Women of Influence

Elmira Bier, Minnie Byers, and Marjorie Phillips

April 1, 2016 - April 2, 2017

Reading Room, Lower Level 1

Women of Influence: Elmira Bier, Minnie Byers, and Marjorie Phillips examines the critical role that each woman played in the day to day activities of The Phillips Collection over six decades.

Elmira Bier
Elmira Bier, who graduated from Goucher College in Baltimore, Maryland, was Duncan Phillips’s executive assistant from 1923 to 1972. Fiercely protective of Phillips’s time, Bier took on many responsibilities, including serving as the first director of the music program, beginning in 1941. Despite her lack of formal training, Bier quickly established a widely acclaimed concert series that highlighted new performers and innovative music, which paralleled Phillips’s support of contemporary art. An article about Bier’s role at the Phillips stated that “she ran the place.”

Minnie Byers
Minnie Byers was a powerful executive before women played that role. With a background in in business and knowledge about the stock market, she saved Phillips from the crash of 1929 by advising him to put his money in real estate. She started working for the Phillipses in 1918, initially providing financial advice to Duncan’s mother and later becoming treasurer of the museum. Byers commented, “I have a problem with Duncan. I can’t tell him how much money we have. He’ll go and spend it on works of art.” She warned Phillips not to pay too much for art, saying, “I invested their money wisely.” Byers retired in 1963.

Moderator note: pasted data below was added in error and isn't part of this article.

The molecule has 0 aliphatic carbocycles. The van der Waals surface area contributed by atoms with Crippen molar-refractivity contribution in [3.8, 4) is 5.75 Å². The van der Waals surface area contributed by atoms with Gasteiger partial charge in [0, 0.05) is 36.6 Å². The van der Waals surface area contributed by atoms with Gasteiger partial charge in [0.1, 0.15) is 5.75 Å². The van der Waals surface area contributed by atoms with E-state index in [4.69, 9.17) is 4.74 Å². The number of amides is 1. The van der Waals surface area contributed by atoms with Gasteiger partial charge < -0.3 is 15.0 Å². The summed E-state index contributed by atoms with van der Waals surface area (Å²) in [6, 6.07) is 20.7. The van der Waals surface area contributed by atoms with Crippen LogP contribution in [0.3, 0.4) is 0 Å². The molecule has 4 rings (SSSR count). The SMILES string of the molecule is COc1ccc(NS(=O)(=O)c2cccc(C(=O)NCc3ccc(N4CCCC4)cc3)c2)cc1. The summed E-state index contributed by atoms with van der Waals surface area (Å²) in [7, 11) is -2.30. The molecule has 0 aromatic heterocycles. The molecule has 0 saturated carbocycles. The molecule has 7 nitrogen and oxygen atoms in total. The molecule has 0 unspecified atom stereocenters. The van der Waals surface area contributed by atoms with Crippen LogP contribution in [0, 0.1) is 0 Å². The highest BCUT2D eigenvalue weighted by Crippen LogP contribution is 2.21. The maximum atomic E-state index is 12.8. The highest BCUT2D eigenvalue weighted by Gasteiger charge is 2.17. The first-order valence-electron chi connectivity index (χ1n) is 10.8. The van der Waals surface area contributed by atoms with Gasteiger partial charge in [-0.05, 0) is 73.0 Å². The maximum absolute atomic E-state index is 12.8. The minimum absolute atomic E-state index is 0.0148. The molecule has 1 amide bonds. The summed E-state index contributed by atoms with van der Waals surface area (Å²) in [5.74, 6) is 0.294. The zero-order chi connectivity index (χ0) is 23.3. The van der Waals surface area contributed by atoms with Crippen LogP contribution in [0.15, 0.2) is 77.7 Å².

Marjorie Phillips
Marjorie Phillips (1894–1985), a painter who studied at the Art Students League in New York, was integral to the formation of The Phillips Collection. She became co-founder of the museum following her marriage to Duncan Phillips in 1921. Duncan relied on his wife’s artistic insight in making acquisitions. Marjorie gradually took on more responsibility for exhibitions in the 1960s as Duncan’s health declined. Despite her many obligations as director after Duncan’s death in 1966, Marjorie stated, “I was happy as long as I had some time to paint every day.”